prompted by a report from Rov-1 fi’om Snow White to Moses, and j are some things done on so large
Air Force and Defense Minis- j tbe Beatles to Beethoven. | a scale, particularly because the
try e.xperts that five-year-old I Boston’s Xav;acjte sons will I financial leaders who can do such
movie photographs 3h,owed the | represented. ^ \ thin.gs, live and work here,
mon.stor proba' ly was
an ani
mate object 92 feet long, six
feet wide and five feet high.
He suspects that the monster
story is a wild fairy tale, a judg
ment with which we arc inclined
to agree, but what good will it
do to prove that there is no such
critter? Not only will those who
have "seen” it be discredited and
embarrassed, but a story that
has circulated in Scotland since
565 A.D. will be blown out of the
water.
We would remind Marcus Lip-
top that the world has an abund
ance of realisn, but that fancy,
the stuff of dreams, mystery and
escape, is in exceedingly short I
supply. I
Minneapolis Star'
TEMPTED TO /
WAX ELOQUENT
For almost 200 years visitors
to London have marveled at the
skill with which craftsmen have
reproduced the human figure by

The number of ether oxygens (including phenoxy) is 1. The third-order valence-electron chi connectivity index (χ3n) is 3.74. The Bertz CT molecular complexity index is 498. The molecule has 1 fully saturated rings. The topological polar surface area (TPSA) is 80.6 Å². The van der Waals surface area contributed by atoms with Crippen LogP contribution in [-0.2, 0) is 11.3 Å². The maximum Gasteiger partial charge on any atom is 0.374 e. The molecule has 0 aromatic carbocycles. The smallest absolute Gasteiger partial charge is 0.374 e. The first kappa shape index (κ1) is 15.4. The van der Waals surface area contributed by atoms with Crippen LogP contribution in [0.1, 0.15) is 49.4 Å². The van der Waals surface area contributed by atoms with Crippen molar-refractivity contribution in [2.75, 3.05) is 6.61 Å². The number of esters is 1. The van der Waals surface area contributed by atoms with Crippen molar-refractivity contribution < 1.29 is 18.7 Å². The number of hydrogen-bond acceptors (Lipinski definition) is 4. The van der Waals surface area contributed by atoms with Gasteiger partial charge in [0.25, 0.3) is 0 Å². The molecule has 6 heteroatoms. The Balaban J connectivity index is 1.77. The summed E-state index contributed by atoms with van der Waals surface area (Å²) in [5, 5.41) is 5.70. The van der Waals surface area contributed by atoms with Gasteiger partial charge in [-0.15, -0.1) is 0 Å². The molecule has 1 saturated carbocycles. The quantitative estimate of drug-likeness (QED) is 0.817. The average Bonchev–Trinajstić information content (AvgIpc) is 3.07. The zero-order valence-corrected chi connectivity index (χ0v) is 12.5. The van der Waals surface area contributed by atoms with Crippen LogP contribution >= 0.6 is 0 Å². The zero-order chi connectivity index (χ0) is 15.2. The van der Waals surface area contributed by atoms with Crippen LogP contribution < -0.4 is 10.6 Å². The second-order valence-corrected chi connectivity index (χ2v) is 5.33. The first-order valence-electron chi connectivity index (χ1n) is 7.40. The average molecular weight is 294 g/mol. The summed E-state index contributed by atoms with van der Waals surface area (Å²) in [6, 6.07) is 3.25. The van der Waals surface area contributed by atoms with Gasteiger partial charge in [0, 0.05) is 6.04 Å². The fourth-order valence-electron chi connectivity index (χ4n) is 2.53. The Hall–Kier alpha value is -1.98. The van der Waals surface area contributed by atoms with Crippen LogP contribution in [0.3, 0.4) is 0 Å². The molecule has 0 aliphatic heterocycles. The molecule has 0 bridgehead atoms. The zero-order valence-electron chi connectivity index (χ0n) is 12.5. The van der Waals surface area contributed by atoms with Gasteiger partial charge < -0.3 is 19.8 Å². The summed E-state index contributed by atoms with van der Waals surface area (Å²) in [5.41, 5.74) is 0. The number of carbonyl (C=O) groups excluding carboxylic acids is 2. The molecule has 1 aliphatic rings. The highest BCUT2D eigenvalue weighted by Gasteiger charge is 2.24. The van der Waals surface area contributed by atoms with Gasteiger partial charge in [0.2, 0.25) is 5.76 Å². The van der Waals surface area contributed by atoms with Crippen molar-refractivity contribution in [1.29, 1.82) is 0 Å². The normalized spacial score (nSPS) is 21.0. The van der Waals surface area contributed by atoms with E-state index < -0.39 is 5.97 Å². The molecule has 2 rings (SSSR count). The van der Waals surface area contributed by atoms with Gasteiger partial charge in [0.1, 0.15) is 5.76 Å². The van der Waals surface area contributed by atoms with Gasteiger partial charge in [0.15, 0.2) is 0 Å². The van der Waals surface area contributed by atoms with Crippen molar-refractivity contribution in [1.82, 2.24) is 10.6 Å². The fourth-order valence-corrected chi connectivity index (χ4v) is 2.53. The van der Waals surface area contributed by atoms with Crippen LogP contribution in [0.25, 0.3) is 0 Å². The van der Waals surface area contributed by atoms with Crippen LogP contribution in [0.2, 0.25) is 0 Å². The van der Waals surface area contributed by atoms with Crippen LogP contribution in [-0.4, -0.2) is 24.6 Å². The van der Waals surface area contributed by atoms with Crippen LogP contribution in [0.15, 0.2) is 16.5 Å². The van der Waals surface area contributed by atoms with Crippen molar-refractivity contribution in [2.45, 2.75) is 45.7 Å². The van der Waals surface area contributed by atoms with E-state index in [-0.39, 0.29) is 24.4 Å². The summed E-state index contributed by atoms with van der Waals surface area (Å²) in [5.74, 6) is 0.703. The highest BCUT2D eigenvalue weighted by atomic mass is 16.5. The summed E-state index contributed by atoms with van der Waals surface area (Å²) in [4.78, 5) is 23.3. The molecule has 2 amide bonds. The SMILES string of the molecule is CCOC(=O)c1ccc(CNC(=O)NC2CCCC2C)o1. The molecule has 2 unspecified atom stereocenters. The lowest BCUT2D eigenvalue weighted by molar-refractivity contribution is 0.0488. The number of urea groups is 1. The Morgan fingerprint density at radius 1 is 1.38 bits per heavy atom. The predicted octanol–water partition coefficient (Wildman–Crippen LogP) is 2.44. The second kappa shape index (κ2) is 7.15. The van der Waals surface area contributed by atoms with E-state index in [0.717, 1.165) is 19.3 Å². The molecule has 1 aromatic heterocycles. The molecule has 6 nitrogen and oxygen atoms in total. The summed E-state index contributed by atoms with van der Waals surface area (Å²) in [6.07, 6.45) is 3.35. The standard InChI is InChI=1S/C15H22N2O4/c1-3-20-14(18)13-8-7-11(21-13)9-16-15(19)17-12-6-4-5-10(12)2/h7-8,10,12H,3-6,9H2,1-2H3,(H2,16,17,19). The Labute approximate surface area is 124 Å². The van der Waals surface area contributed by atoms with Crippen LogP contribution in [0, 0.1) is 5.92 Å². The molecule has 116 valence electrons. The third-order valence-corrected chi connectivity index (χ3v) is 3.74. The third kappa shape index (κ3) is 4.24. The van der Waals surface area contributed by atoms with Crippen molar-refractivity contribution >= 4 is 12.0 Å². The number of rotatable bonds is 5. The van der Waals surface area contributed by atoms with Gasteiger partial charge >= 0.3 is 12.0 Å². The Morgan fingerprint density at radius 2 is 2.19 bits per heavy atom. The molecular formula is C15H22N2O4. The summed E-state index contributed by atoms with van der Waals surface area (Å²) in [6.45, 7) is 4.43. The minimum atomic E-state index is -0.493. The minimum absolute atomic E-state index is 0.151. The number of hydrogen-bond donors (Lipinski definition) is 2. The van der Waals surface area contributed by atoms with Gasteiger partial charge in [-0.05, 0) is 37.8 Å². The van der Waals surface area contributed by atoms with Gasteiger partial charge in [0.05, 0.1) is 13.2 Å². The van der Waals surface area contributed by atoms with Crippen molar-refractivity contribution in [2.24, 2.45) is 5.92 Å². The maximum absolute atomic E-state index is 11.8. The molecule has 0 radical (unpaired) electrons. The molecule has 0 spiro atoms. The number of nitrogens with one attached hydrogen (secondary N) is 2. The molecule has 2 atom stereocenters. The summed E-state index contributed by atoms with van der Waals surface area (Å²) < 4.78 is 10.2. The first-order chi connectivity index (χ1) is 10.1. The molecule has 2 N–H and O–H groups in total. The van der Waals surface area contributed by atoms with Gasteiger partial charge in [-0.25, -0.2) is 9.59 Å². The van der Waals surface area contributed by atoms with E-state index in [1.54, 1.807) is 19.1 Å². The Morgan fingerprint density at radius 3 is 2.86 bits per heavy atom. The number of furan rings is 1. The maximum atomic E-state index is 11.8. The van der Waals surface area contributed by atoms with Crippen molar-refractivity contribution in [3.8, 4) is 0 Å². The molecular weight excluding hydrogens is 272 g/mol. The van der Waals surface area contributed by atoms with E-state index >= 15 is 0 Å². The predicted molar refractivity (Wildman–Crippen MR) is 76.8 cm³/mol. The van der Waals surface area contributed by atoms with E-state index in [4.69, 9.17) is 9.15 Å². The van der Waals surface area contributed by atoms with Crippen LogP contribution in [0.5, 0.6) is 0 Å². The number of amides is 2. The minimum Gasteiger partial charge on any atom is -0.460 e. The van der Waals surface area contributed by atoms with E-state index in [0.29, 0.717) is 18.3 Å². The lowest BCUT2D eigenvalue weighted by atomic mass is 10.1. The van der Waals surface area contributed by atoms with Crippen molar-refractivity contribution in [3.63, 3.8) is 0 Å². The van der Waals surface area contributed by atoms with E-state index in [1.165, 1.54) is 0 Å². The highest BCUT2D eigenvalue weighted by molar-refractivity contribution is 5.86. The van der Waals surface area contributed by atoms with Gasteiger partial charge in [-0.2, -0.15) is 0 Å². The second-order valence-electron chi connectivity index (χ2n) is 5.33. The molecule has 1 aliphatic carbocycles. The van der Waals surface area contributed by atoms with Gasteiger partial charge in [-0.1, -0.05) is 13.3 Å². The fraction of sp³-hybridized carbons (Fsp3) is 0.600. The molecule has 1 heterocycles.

sculpturing In wax. Now it is pos
sible to see the same incompara- i
ble worki.-nanshlp without jour
neying clear to London. |
Montreal, for example, has a I
museum displaying genuine Tus- j
aaud wax figures. And Boston
can very soon boast its own
'iLondon Wax Museum.” On a
more modest scale than Madame
Tussaud’s celebrated waxworks,
the Tussaud-conneef^d establish
ments abroad neverth«i|sg obtain
their figures and apparel^right
KEEP YOURRADIO DIAL SET AT
1220
Kings Mountain. N. C.
News & Weather every hour on the
hour. Weather every hour on the
half hour.
Fine entertainment in between
TRursda^
Brave
Ma;
week. S
pennant
Sin
race, le
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but Wa
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team.
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of hitti
bet th!
speed,
some h
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Marich
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a team
better
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better
Hank J
will be
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also c(
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bring !
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six ma
King
the six
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team e
won bi
team r
Gary
medalii
mqtch